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George Klauba

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About three years ago George Klauba arrived home from his afternoon walk to find two birds coupling missionary style on his doorstep. The bird on its back had its wings spread as wide as they could go, wide enough for Klauba to see what looked like an armpit. "It was all a pale white, and it made me think of a woman," he says. When the birds noticed him and flew off, Klauba felt as embarrassed as if he'd caught a pair of human lovers in the act. "It sort of clicked, and it made me think about people and birds, with doing people as birds," he says. Retired, widowed, and living alone in his North Park bungalow, Klauba, who's 66, eventually moved his studio out of the basement and into the back bedroom that had been his wife's writing room. ("Let's face it, it's brighter than the basement," he says.) Now he and Judith Lloyd, a writer with whom he's formed a romantic relationship, are collaborating on a book of paintings paired with excerpts from Moby-Dick. Klauba's currently on the 15th of 22 acrylics based on scenes from the novel. All the characters except the whale have birds' heads.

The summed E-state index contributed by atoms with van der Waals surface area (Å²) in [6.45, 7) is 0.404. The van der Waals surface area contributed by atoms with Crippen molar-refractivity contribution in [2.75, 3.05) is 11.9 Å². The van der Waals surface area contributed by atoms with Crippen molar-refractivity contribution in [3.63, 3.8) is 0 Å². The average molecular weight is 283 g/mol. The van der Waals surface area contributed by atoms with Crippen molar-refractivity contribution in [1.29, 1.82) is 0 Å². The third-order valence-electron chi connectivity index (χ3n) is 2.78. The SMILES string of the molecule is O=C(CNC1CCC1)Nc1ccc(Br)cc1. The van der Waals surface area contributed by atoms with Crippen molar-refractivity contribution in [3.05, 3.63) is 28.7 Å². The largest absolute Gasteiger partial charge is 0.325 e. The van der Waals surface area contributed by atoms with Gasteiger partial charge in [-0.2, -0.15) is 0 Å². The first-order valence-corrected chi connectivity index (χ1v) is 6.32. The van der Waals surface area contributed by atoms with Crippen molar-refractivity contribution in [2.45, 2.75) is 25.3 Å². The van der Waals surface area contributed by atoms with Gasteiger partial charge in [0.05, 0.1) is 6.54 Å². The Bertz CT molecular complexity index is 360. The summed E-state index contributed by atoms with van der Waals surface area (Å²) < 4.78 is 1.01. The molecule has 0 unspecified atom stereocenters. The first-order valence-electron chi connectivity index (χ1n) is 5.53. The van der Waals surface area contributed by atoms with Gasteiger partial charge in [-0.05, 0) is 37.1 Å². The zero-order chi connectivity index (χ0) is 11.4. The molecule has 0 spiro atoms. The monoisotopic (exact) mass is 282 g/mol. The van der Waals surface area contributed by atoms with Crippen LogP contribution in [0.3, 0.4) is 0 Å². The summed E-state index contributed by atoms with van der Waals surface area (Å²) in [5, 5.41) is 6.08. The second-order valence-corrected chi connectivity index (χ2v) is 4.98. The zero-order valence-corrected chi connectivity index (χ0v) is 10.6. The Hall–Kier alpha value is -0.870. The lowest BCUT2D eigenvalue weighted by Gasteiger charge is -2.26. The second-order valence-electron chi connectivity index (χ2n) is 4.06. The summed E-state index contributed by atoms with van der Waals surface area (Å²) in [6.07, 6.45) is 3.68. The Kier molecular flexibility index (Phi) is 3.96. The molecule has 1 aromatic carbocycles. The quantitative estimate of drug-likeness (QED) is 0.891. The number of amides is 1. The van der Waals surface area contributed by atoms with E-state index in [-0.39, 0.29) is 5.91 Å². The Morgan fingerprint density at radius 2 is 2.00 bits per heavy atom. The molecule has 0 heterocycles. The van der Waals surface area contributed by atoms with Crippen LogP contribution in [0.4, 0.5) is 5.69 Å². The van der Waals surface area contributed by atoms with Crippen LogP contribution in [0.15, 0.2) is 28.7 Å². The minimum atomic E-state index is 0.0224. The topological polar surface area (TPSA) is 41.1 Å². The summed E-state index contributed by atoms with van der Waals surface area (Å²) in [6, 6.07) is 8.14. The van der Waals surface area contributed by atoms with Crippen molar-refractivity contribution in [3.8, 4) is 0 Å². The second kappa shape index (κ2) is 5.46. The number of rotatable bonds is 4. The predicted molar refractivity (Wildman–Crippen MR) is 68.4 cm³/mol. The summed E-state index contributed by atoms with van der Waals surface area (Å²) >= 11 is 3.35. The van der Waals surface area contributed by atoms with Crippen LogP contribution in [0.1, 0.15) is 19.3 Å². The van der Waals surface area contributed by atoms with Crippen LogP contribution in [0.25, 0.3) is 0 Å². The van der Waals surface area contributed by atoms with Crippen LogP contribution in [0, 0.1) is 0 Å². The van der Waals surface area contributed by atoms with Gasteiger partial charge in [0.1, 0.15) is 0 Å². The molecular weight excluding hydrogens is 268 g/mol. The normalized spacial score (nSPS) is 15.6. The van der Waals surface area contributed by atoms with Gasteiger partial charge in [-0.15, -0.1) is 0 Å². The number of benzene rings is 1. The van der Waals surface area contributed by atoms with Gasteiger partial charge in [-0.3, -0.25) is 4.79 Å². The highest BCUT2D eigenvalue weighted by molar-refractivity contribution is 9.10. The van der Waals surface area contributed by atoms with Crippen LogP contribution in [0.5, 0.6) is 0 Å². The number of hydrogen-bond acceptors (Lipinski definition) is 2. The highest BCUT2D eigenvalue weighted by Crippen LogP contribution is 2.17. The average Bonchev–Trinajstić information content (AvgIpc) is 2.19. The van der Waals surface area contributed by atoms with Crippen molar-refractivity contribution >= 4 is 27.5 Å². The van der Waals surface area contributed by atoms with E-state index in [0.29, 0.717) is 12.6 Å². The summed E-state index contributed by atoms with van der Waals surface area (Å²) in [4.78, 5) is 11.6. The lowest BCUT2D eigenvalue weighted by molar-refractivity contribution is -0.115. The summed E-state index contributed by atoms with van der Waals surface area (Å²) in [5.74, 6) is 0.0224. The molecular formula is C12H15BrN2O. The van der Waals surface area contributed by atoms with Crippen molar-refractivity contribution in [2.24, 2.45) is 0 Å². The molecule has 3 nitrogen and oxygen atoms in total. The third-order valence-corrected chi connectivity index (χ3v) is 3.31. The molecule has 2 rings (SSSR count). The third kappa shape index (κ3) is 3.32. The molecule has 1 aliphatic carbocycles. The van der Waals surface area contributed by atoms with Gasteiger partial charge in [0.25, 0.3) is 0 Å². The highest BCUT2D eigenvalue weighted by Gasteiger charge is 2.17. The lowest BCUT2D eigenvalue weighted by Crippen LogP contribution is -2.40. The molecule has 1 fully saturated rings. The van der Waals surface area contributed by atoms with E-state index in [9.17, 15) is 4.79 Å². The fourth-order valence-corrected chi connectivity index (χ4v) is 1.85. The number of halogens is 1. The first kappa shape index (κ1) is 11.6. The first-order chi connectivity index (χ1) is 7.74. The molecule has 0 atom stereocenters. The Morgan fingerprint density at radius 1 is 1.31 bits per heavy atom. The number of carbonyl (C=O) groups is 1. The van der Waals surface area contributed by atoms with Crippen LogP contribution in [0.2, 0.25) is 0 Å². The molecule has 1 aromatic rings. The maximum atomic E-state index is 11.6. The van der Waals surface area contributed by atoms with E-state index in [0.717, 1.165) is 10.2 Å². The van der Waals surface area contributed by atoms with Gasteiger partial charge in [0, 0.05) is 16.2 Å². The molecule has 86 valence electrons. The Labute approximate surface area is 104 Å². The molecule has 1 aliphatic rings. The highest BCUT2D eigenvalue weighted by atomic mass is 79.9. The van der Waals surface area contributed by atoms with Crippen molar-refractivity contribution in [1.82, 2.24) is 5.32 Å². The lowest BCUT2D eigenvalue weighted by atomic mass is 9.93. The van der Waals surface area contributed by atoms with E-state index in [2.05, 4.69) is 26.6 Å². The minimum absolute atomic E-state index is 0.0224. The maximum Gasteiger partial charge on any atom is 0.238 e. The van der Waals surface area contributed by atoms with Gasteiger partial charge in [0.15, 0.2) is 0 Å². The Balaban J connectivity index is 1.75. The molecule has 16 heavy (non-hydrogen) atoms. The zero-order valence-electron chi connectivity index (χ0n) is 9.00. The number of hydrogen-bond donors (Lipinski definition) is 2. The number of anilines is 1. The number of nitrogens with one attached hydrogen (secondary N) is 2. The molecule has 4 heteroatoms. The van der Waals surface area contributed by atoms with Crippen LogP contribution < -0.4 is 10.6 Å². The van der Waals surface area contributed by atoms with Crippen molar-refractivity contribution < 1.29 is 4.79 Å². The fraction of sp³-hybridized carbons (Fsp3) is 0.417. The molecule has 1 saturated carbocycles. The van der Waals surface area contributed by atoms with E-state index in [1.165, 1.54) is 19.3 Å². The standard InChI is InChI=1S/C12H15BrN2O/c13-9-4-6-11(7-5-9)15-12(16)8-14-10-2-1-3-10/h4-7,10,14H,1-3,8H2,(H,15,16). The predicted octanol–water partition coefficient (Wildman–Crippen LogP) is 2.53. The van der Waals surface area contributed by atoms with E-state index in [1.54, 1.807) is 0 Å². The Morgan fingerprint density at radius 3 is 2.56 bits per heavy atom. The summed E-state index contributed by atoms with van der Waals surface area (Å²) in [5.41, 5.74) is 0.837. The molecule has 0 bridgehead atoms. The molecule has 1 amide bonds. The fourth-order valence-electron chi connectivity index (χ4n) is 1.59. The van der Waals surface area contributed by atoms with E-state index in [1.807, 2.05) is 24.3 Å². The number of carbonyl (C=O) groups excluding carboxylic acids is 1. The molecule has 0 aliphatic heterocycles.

Art accompanying story in printed newspaper (not available in this archive): photo/Lloyd DeGrane.

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